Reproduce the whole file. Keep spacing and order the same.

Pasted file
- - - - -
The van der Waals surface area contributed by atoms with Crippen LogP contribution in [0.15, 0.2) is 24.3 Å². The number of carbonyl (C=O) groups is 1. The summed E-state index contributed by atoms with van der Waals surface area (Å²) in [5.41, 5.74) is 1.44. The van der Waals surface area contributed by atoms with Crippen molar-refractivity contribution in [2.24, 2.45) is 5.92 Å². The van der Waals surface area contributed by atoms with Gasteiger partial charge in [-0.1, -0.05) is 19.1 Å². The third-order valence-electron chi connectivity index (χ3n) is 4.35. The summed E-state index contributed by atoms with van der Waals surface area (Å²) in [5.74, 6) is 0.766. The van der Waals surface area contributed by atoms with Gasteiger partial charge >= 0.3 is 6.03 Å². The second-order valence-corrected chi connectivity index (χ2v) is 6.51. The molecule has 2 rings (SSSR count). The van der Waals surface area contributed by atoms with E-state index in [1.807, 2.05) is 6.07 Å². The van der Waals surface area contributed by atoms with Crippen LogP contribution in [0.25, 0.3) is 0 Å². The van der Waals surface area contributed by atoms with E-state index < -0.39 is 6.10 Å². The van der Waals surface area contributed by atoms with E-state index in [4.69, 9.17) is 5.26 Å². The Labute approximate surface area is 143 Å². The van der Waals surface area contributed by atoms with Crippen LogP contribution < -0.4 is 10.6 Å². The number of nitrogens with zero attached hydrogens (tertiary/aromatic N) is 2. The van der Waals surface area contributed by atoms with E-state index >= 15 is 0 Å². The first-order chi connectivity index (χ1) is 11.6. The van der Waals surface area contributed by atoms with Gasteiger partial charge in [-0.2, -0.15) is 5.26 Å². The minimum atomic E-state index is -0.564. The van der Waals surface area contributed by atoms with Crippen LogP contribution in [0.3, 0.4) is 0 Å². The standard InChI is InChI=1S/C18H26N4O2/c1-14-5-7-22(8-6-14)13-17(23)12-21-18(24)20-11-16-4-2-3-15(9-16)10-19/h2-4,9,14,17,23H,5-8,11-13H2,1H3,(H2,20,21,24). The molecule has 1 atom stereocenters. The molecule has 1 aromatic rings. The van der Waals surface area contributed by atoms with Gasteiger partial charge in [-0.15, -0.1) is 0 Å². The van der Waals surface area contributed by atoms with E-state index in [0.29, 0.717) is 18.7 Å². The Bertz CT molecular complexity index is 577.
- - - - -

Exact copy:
The van der Waals surface area contributed by atoms with Crippen LogP contribution in [0.15, 0.2) is 24.3 Å². The number of carbonyl (C=O) groups is 1. The summed E-state index contributed by atoms with van der Waals surface area (Å²) in [5.41, 5.74) is 1.44. The van der Waals surface area contributed by atoms with Crippen molar-refractivity contribution in [2.24, 2.45) is 5.92 Å². The van der Waals surface area contributed by atoms with Gasteiger partial charge in [-0.1, -0.05) is 19.1 Å². The third-order valence-electron chi connectivity index (χ3n) is 4.35. The summed E-state index contributed by atoms with van der Waals surface area (Å²) in [5.74, 6) is 0.766. The van der Waals surface area contributed by atoms with Gasteiger partial charge >= 0.3 is 6.03 Å². The second-order valence-corrected chi connectivity index (χ2v) is 6.51. The molecule has 2 rings (SSSR count). The van der Waals surface area contributed by atoms with E-state index in [1.807, 2.05) is 6.07 Å². The van der Waals surface area contributed by atoms with Crippen LogP contribution in [0.25, 0.3) is 0 Å². The van der Waals surface area contributed by atoms with E-state index < -0.39 is 6.10 Å². The van der Waals surface area contributed by atoms with E-state index in [4.69, 9.17) is 5.26 Å². The Labute approximate surface area is 143 Å². The van der Waals surface area contributed by atoms with Crippen LogP contribution < -0.4 is 10.6 Å². The number of nitrogens with zero attached hydrogens (tertiary/aromatic N) is 2. The van der Waals surface area contributed by atoms with E-state index >= 15 is 0 Å². The first-order chi connectivity index (χ1) is 11.6. The van der Waals surface area contributed by atoms with Gasteiger partial charge in [-0.2, -0.15) is 5.26 Å². The minimum atomic E-state index is -0.564. The van der Waals surface area contributed by atoms with Crippen LogP contribution in [0.3, 0.4) is 0 Å². The standard InChI is InChI=1S/C18H26N4O2/c1-14-5-7-22(8-6-14)13-17(23)12-21-18(24)20-11-16-4-2-3-15(9-16)10-19/h2-4,9,14,17,23H,5-8,11-13H2,1H3,(H2,20,21,24). The molecule has 1 atom stereocenters. The molecule has 1 aromatic rings. The van der Waals surface area contributed by atoms with Gasteiger partial charge in [-0.15, -0.1) is 0 Å². The van der Waals surface area contributed by atoms with E-state index in [0.29, 0.717) is 18.7 Å². The Bertz CT molecular complexity index is 577.